Prof. Alan Cooper has been an Australian Research Council Federation, Future, and Laureate Fellow (2005-2010, 2011-2014, 2015-2019), during which time he has specialized in the genetic analysis of evolution, biodiversity, climate change, paleoecology and microbiomes. He built his first research group as a postdoc at the University of Oxford where he also established his first large research facility, the Henry Wellcome Ancient Biomolecules Centre, through a $3M grant from the UK Joint Infrastructure Fund (UK Government/Wellcome Trust). He directed the HWABC as the Professor of Ancient Biomolecules from 2001-2005 during which time it published a series of ground-breaking studies in ancient population genetics and evolutionary research. He was awarded a prestigious ARC Federation Fellowship in 2004, and moved to the University of Adelaide to establish the Australian Centre for Ancient DNA (ACAD), the first largescale ancient DNA research centre in the Southern Hemisphere. This international standard research facility was formally opened by the Premier, Mike Rann in August 2006, and provides the specialist equipment and ultra-sterile working environment required for the study of minute traces of preserved genetic material from hundreds to hundreds of thousands of years.
ACAD provides a specialist centre for evolutionary research in Australia and the Southern Hemisphere, particularly the impacts and timing of environmental change (eg climate, ecology) on humans, other animals, plants and microbes. ACAD specialises in recovering and analyzing genetic records preserved in ancient bones, teeth, leaves and seeds, coprolites, bacteria, and other remains from caves, museums and environment samples such as sediment and ice cores. Prof. Cooper’s work focuses on the use of ancient DNA to record and study evolutionary processes in real time, especially those associated with environmental change. His work ranges over timescales of hundreds of years old (eg museum specimens) to material well beyond the ca. 60 kyr range of carbon-dating, such as permafrost-preserved bones of mammals and sediment dating to >300 kyr. His research is characterised by multi-disciplinary approaches involving the combination of information from areas such as geology, archaeology, anthropology, and mathematics, bioinformatics and phylogenetics to provide novel views of evolution, population genetics and palaeoecology. Recent research highlights include the use of Ice Age mammal populations to record the effects of environmental change, the first analysis of ancient human microbiomes, and using ancient genomes to study human evolutionary history around the world.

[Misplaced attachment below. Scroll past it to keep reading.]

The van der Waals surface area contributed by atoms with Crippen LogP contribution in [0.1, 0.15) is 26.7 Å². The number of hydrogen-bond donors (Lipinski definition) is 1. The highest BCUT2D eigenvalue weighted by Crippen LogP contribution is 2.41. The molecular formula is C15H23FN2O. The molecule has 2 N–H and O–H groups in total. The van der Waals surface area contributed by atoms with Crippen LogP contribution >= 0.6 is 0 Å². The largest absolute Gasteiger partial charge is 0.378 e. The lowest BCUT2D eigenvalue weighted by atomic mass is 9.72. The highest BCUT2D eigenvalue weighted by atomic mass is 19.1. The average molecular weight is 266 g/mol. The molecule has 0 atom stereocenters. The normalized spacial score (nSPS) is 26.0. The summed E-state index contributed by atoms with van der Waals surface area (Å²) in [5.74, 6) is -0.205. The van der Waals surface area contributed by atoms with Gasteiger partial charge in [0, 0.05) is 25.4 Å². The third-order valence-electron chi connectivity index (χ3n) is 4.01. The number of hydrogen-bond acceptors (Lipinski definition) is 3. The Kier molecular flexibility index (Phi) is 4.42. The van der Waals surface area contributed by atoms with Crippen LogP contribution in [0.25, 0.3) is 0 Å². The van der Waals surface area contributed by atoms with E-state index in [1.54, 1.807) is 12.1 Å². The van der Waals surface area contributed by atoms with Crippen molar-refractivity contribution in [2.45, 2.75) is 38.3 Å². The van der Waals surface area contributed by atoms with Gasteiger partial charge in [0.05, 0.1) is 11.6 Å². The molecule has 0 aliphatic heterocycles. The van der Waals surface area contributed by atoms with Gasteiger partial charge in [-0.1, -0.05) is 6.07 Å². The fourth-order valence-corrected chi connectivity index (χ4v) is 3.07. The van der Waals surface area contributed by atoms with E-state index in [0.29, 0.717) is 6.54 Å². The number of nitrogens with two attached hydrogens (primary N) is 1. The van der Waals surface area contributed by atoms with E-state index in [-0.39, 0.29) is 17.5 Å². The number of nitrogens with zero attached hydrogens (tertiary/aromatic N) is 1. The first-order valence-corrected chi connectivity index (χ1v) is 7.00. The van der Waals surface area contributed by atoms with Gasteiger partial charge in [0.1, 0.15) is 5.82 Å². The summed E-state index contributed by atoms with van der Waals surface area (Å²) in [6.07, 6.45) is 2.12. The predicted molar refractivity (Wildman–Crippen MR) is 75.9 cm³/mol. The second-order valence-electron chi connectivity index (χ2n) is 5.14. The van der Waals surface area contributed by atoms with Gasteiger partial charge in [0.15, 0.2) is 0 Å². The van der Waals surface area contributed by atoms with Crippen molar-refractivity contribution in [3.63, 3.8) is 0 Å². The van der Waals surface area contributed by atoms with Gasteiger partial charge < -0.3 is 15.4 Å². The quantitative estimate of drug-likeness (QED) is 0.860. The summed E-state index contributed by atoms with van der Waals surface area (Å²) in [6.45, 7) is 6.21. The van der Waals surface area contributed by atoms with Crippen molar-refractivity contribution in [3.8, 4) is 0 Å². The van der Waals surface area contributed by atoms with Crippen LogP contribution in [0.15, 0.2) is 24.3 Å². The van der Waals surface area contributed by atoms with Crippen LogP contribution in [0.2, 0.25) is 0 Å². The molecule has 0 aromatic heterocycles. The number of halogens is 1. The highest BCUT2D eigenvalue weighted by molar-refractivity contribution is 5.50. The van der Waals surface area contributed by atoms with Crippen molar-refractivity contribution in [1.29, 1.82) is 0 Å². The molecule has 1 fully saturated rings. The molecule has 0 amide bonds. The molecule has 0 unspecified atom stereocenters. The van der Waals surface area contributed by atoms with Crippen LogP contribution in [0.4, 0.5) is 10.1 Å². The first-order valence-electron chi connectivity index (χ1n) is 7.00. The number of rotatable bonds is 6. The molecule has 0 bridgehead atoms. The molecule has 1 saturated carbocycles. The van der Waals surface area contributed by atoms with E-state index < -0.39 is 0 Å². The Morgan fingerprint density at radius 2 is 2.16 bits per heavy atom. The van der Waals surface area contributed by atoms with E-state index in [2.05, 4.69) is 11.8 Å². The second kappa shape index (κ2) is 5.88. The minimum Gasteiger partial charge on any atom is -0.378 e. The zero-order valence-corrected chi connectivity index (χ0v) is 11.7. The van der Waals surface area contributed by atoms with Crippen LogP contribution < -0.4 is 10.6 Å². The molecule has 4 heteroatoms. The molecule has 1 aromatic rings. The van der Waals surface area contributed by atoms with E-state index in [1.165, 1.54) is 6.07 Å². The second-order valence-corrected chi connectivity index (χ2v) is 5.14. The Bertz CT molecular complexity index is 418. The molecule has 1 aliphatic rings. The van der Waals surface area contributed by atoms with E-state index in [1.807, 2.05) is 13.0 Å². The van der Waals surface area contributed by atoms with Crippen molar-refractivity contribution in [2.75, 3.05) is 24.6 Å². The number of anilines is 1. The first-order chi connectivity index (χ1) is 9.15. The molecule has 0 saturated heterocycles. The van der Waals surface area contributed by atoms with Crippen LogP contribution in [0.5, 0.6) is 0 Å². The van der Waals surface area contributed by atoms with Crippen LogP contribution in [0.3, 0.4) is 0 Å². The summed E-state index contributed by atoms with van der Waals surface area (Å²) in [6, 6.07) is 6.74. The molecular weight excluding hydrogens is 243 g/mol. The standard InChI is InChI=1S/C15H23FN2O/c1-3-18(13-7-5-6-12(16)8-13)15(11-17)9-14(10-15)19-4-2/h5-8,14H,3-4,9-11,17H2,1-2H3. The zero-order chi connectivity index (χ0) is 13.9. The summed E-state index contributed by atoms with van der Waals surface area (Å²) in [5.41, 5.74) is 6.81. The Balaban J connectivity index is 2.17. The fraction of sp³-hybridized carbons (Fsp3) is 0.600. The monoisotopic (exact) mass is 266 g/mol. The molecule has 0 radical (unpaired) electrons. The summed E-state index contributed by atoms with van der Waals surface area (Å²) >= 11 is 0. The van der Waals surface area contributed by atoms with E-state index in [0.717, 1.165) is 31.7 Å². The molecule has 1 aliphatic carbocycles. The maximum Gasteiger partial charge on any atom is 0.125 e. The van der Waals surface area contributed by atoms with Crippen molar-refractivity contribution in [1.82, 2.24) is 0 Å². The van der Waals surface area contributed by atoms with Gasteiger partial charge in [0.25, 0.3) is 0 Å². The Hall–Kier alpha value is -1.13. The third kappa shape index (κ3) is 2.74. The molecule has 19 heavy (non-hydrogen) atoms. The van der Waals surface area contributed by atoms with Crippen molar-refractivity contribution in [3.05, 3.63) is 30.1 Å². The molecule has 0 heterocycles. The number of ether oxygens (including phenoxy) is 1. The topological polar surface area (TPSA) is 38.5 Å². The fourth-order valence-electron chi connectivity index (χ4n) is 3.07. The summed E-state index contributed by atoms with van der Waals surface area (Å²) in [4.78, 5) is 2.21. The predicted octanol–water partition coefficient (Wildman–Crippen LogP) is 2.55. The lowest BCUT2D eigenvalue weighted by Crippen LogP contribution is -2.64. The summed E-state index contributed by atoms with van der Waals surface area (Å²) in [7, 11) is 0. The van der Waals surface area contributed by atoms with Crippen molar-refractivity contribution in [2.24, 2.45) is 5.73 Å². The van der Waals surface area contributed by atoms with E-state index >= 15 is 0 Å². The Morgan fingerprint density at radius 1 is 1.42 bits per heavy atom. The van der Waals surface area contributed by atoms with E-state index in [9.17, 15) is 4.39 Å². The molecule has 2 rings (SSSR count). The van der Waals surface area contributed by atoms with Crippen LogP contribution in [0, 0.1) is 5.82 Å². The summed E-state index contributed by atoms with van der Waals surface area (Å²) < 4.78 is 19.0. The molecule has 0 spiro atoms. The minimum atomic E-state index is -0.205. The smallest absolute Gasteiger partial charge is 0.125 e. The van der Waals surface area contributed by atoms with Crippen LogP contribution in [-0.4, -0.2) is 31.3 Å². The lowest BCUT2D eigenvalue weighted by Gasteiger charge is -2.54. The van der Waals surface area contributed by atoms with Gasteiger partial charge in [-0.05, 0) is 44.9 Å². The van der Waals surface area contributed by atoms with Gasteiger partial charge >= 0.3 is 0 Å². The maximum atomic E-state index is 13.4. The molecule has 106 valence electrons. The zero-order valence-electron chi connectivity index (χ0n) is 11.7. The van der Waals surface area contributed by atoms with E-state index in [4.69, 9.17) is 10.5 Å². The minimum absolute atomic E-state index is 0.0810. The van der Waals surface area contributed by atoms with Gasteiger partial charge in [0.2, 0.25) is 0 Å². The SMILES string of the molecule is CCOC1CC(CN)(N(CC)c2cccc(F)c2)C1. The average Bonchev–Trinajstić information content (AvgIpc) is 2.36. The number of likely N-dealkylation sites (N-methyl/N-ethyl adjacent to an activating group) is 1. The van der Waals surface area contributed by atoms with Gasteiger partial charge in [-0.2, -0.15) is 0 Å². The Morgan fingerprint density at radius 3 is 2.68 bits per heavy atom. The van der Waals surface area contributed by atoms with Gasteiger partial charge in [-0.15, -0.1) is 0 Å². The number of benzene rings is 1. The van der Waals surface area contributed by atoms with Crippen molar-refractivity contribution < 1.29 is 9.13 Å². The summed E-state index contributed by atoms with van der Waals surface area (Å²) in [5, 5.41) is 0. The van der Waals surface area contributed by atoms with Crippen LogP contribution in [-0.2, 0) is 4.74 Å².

Prof. Cooper’s current research features studies of ancient human genomes, Australian megafaunal species, permafrost preserved material from the Arctic and Antarctic, and DNA from environmental deposits (sediments, stalactites, marine, terrestrial and freshwater samples). His group is also heavily involved in developing bioinformatics and computational genomics, as well as new molecular biology techniques to improve the ability to recover DNA from the past (eg nuclear genomes and metagenomic approaches). A further major research theme concerns the use of molecular clocks to estimate the timing of past evolutionary events from genetic data.
Current fieldwork areas include Australia, Beringia and North America, South America, Europe, New Zealand, and Antarctica and involve cave deposits, permafrost sites, many dark and dingy backrooms of museums around the world, and active archaeological sites.